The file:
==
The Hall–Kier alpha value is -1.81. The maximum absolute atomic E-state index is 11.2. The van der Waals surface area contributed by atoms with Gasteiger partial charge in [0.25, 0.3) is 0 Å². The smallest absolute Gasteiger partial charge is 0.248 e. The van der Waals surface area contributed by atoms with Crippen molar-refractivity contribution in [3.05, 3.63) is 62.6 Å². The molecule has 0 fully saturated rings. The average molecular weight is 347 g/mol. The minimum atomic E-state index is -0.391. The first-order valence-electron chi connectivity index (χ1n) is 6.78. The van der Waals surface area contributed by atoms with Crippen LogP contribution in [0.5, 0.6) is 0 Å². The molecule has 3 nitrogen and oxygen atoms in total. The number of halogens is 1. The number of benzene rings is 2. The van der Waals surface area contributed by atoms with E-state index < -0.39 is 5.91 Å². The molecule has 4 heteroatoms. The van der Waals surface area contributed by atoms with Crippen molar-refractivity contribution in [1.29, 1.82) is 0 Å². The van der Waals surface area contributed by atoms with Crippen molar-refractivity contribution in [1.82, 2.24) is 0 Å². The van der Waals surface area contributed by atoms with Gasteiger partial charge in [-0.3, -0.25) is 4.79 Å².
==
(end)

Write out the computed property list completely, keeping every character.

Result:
The Hall–Kier alpha value is -1.81. The maximum absolute atomic E-state index is 11.2. The van der Waals surface area contributed by atoms with Gasteiger partial charge in [0.25, 0.3) is 0 Å². The smallest absolute Gasteiger partial charge is 0.248 e. The van der Waals surface area contributed by atoms with Crippen molar-refractivity contribution in [3.05, 3.63) is 62.6 Å². The molecule has 0 fully saturated rings. The average molecular weight is 347 g/mol. The minimum atomic E-state index is -0.391. The first-order valence-electron chi connectivity index (χ1n) is 6.78. The van der Waals surface area contributed by atoms with Crippen LogP contribution in [0.5, 0.6) is 0 Å². The molecule has 3 nitrogen and oxygen atoms in total. The number of halogens is 1. The number of benzene rings is 2. The van der Waals surface area contributed by atoms with E-state index < -0.39 is 5.91 Å². The molecule has 4 heteroatoms. The van der Waals surface area contributed by atoms with Crippen molar-refractivity contribution in [1.29, 1.82) is 0 Å². The van der Waals surface area contributed by atoms with Crippen molar-refractivity contribution in [1.82, 2.24) is 0 Å². The van der Waals surface area contributed by atoms with Gasteiger partial charge in [-0.3, -0.25) is 4.79 Å².